Shameless… lying… hypocrites.


Lately Democrats and other progressive commentators such as Rachel Maddow have been trying to make political hay:

Democratic National Committee Chairman Tim Kaine is holding a conference call today with reporters to counter GOP criticism of the stimulus bill as the one-year anniversary of the legislation approaches. Democrats are steamed that Republicans, who almost unanimously opposed the bill, have also touted money for projects in their home states. “All but three Republicans in Congress voted against the ARRA, but scores of them have attended ribbon cuttings, taken credit for projects in press releases or even noted the job creating potential of projects in their districts and states in letters to federal agencies seeking funds from the Recovery Act,” said the DNC in a statement.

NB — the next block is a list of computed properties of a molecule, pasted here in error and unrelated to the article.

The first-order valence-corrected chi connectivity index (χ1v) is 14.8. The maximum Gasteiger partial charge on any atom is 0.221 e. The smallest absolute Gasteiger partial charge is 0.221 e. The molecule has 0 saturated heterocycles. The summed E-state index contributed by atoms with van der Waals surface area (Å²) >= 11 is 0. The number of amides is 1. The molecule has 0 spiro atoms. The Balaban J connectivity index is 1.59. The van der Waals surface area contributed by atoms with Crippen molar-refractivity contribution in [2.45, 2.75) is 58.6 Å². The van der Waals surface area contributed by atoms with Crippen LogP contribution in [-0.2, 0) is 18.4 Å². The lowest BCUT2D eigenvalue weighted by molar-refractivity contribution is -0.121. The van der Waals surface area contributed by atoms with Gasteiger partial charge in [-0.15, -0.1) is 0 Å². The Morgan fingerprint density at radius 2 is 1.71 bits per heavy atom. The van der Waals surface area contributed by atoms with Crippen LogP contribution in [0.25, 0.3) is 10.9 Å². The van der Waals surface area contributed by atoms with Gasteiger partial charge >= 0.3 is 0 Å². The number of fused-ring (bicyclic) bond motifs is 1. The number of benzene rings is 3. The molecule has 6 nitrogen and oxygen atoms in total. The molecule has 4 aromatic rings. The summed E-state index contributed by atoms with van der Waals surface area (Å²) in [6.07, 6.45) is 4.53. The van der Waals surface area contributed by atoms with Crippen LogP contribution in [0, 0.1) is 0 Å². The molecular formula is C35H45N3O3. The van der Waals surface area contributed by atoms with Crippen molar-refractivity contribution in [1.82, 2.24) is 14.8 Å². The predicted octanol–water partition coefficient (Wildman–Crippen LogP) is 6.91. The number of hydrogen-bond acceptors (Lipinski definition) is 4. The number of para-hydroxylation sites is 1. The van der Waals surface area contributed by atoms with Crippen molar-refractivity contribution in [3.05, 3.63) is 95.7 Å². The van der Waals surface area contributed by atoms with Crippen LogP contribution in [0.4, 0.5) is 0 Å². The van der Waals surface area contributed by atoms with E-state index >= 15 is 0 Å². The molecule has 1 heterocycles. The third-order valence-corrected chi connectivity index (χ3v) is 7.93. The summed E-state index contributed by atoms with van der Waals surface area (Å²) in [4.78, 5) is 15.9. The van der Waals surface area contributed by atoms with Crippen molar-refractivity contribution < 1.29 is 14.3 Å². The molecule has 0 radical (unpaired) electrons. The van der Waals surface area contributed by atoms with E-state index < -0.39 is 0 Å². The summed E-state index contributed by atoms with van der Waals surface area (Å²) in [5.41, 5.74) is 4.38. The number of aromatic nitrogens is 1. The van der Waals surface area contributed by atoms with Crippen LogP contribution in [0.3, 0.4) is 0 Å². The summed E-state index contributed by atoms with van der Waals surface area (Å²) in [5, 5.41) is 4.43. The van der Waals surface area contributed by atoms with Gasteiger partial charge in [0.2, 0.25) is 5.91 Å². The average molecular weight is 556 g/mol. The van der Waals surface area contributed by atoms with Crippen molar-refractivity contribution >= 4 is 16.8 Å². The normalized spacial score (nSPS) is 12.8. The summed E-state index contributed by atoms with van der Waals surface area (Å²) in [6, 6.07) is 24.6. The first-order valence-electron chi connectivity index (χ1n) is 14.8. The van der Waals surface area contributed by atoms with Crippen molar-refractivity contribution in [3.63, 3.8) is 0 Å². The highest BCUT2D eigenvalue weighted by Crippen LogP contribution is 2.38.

In the post below, our own host terms it a “perfect illustration”, and berates these “brazen”, “shameless… lying… hypocrites.”

If only.

I realize it makes a great story if you don’t stop to think about it, so I apologize for ruining the narrative, but as Greg Mankiw explains:

It seems perfectly reasonable to believe (1) that increasing government spending is not the best way to promote economic growth in a depressed economy, and (2) that if the government is going to spend gobs of money, those on whom it is spent will benefit. In this case, the right thing for a congressman to do is to oppose the spending plans, but once the spending is inevitable, to try to ensure that the constituents he represents get their share. So what exactly is the problem?

Let me offer an analogy. Many Democratic congressmen opposed the Bush tax cuts. That was based, I presume, on their honest assessment of the policy. But once these tax cuts were passed, I bet these congressmen paid lower taxes. I bet they did not offer to hand the Treasury the extra taxes they would have owed at the previous tax rates. Would it make sense for the GOP to suggest that these Democrats were disingenuous or hypocritical? I don’t think so. Many times, we as individuals benefit from policies we opposed. There is nothing wrong about that.

Ah well. There’s reality—and then there’s politics.